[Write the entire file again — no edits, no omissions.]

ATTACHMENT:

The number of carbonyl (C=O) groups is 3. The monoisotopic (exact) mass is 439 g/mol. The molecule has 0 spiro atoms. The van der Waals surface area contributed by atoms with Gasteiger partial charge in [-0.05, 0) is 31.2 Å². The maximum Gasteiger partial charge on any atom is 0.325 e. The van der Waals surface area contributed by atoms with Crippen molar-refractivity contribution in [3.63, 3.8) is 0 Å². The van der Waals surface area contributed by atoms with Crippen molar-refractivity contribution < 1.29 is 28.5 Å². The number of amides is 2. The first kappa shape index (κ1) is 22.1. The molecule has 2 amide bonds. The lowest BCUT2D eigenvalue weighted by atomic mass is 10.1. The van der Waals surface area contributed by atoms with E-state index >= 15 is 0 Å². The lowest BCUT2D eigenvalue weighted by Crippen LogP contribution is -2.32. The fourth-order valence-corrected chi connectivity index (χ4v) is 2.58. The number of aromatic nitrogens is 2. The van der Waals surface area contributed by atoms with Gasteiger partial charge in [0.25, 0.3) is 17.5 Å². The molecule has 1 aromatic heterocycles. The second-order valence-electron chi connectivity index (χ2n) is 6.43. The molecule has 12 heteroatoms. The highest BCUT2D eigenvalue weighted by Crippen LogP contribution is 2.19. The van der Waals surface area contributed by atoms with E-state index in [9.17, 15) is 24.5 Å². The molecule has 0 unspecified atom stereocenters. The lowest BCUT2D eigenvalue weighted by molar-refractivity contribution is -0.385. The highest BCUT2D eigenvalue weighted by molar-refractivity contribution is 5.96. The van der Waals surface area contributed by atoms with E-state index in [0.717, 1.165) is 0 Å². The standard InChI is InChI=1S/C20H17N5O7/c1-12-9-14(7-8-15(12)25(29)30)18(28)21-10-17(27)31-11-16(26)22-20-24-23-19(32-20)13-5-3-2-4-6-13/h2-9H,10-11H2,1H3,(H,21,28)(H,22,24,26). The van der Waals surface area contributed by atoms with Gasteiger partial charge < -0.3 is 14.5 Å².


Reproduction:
The number of carbonyl (C=O) groups is 3. The monoisotopic (exact) mass is 439 g/mol. The molecule has 0 spiro atoms. The van der Waals surface area contributed by atoms with Gasteiger partial charge in [-0.05, 0) is 31.2 Å². The maximum Gasteiger partial charge on any atom is 0.325 e. The van der Waals surface area contributed by atoms with Crippen molar-refractivity contribution in [3.63, 3.8) is 0 Å². The van der Waals surface area contributed by atoms with Crippen molar-refractivity contribution < 1.29 is 28.5 Å². The number of amides is 2. The first kappa shape index (κ1) is 22.1. The molecule has 2 amide bonds. The lowest BCUT2D eigenvalue weighted by atomic mass is 10.1. The van der Waals surface area contributed by atoms with E-state index >= 15 is 0 Å². The lowest BCUT2D eigenvalue weighted by Crippen LogP contribution is -2.32. The fourth-order valence-corrected chi connectivity index (χ4v) is 2.58. The number of aromatic nitrogens is 2. The van der Waals surface area contributed by atoms with Gasteiger partial charge in [0.25, 0.3) is 17.5 Å². The molecule has 1 aromatic heterocycles. The second-order valence-electron chi connectivity index (χ2n) is 6.43. The molecule has 12 heteroatoms. The highest BCUT2D eigenvalue weighted by Crippen LogP contribution is 2.19. The van der Waals surface area contributed by atoms with E-state index in [9.17, 15) is 24.5 Å². The molecule has 0 unspecified atom stereocenters. The lowest BCUT2D eigenvalue weighted by molar-refractivity contribution is -0.385. The highest BCUT2D eigenvalue weighted by molar-refractivity contribution is 5.96. The van der Waals surface area contributed by atoms with E-state index in [0.717, 1.165) is 0 Å². The standard InChI is InChI=1S/C20H17N5O7/c1-12-9-14(7-8-15(12)25(29)30)18(28)21-10-17(27)31-11-16(26)22-20-24-23-19(32-20)13-5-3-2-4-6-13/h2-9H,10-11H2,1H3,(H,21,28)(H,22,24,26). The van der Waals surface area contributed by atoms with Gasteiger partial charge < -0.3 is 14.5 Å².